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Studies of Ice Sheets and Polar Atmosphere Using Spaceborne Microwave Radiometers

Jet Propulsion Laboratory, California Institute of Technology
Pasadena, California (US)
Closing date
Oct 29, 2021

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Atmospheric Sciences, Cryosphere Sciences
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Microwave radiometry is a powerful tool to retrieve atmospheric water vapor and temperature profiles and to detect ice sheet parameters including melt events. However, the current atmospheric water vapor and temperature profile retrievals are hindered by uncertainties in the estimation of the background surface-emission over land surfaces including ice sheets, and the ice sheet melt detection algorithms suffer from confounding effects of snow metamorphism and atmospheric interference and lack the ability to detect subsurface melt/refreeze processes. This position offers an opportunity to tackle these challenges. Coupling the atmospheric retrieval with a surface-emission estimate based on a multi-frequency ice sheet melt, temperature, and density profile retrieval algorithm will offer a new way to improve all these retrievals.

The goal of the study is to develop algorithms using AMSU and ATMS (on Aqua, Suomi-NPP, and JPSS) for atmospheric retrievals and AMSR-E and AMSR2 (on Aqua and GCMO-W) for surface retrievals and generate data products for atmospheric water vapor and temperature, and ice sheet melt, density, and temperature profiles. The tasks include processing of spaceborne microwave radiometer data, development and validation of retrieval algorithms, and analysis of the retrieved parameters. The work will be conducted in a collaborative team environment to achieve the objectives of the study.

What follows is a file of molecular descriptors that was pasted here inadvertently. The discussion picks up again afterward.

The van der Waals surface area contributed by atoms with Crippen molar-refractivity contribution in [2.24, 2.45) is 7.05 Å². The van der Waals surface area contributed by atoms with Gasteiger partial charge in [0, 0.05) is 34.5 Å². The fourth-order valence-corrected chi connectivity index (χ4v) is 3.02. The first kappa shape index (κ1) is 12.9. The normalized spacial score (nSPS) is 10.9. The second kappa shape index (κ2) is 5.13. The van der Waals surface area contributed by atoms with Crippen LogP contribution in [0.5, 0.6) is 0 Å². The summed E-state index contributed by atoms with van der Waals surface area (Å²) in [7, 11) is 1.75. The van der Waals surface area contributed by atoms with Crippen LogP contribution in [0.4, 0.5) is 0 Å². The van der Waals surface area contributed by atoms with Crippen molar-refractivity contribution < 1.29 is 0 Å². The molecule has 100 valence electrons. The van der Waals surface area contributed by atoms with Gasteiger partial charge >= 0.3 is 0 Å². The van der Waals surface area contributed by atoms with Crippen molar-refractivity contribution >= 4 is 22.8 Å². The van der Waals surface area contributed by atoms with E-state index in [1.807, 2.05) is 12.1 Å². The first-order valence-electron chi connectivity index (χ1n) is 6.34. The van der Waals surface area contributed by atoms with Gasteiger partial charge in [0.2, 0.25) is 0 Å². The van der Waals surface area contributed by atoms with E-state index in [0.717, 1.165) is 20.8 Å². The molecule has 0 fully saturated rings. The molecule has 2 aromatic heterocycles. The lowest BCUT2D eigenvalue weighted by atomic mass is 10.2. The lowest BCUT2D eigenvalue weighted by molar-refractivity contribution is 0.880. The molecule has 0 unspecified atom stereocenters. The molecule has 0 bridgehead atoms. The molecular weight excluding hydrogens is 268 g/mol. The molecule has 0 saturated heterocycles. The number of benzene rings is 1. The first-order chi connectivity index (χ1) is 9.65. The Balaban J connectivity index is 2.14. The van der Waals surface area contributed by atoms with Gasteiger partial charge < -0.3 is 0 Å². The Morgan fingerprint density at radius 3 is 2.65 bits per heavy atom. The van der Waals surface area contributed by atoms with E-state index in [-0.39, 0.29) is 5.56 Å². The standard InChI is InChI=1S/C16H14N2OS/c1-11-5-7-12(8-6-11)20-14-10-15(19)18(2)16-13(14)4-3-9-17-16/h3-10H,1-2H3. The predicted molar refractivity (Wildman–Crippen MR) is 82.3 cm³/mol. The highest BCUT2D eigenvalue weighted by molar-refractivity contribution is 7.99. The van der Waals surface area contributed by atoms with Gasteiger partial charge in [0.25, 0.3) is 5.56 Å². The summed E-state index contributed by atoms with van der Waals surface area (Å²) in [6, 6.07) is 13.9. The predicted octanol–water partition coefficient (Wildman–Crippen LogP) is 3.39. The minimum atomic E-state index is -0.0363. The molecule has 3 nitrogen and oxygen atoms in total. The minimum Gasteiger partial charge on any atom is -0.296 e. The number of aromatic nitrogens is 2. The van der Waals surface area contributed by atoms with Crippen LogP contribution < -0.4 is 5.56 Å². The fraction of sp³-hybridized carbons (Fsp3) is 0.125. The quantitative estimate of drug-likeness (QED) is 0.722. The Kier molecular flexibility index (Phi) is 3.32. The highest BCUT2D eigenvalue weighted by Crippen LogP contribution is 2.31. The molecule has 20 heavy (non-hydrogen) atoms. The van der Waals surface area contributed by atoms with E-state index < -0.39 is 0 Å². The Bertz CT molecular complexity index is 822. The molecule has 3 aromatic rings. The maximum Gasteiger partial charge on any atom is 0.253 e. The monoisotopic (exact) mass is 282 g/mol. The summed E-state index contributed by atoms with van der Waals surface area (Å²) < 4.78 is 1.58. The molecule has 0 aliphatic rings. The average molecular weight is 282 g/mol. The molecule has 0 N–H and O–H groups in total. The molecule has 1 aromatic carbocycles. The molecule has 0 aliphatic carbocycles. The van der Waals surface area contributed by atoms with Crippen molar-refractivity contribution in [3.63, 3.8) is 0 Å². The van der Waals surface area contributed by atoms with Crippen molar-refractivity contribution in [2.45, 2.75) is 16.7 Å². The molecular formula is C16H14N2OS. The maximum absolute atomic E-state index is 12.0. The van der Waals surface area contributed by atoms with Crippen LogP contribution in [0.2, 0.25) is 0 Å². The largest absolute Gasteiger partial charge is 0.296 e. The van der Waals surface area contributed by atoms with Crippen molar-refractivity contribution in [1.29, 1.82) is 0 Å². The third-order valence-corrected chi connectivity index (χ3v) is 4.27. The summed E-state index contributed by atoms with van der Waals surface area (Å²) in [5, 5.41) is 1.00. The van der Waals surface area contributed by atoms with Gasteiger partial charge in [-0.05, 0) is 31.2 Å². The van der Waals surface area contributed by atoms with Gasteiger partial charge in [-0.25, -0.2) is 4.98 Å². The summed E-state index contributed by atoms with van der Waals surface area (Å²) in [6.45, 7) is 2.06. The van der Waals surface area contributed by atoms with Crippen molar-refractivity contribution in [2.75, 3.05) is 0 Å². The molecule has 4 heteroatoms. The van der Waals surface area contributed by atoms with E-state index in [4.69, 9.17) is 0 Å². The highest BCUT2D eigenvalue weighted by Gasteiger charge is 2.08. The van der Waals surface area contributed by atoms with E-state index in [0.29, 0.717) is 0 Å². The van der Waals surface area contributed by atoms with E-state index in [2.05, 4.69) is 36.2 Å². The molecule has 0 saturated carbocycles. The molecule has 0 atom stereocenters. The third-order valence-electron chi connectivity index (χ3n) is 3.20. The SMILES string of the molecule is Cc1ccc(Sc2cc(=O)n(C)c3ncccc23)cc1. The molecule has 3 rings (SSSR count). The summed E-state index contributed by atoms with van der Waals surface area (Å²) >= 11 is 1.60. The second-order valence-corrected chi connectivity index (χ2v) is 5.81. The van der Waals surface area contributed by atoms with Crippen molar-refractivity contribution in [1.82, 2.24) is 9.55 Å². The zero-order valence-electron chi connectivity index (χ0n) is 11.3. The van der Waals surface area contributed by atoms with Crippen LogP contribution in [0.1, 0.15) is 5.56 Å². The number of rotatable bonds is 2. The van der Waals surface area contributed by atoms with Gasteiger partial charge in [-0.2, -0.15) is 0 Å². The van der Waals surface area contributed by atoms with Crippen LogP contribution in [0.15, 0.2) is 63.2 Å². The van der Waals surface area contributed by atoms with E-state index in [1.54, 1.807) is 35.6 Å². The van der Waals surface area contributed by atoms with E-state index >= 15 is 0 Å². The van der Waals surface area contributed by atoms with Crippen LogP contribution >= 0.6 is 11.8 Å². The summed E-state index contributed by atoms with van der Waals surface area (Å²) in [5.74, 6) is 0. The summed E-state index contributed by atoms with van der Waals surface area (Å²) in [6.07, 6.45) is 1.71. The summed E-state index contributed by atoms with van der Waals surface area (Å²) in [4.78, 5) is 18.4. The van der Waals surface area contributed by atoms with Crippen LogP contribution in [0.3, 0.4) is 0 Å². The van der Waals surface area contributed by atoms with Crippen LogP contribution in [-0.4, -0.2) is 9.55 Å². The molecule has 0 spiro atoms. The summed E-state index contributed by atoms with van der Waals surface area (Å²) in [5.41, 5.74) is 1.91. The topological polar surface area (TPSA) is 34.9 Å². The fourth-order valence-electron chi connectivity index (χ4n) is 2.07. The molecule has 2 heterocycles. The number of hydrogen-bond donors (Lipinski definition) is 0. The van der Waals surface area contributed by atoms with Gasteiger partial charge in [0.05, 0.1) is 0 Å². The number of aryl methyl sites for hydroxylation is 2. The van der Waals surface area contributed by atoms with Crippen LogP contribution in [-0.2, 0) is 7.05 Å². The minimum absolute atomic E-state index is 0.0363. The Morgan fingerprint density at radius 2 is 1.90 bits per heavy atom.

A successful candidate should have: Ph. D. in Remote Sensing, Electrical Engineering, Geosciences, Environmental Sciences, or a related field. Previous experience in processing and analyzing spaceborne microwave radiometer data is expected.

The selected candidate will work as a member of a team, but the ability to work independently is essential, and strong motivation for publishing is required.

The appointee will carry out research in collaboration with the JPL advisor, Dr. Andreas Colliander ( resulting in publications in the open literature.

Applicants may be subject to additional program requirements by NASA. Postdoctoral Scholar positions are awarded for a minimum of one-year period and may be renewed up to a maximum of three years. Candidates should submit the following to the JPL site (link at the top): CV, representative publications, contact information for three references, and a cover letter stating their research accomplishments and interests.

JPL is an Equal Opportunity Employer. All qualified applicants will receive consideration for employment without regard to sex, race, color, religion, national origin, citizenship, ancestry, age, marital status, physical or mental disability, medical condition, genetic information, pregnancy or perceived pregnancy, gender, gender identity, gender expression, sexual orientation, protected military or veteran status or any other characteristic or condition protected by Federal, state or local law!

In addition, JPL is a VEVRAA Federal Contractor.

The Jet Propulsion Laboratory is a federal facility. Due to rules imposed by NASA, JPL will not accept applications from citizens of designated countries or those born in a designated country unless they are Legal Permanent Residents of the U.S or have other protected status under 8 U.S.C. 1324b(a)(3).

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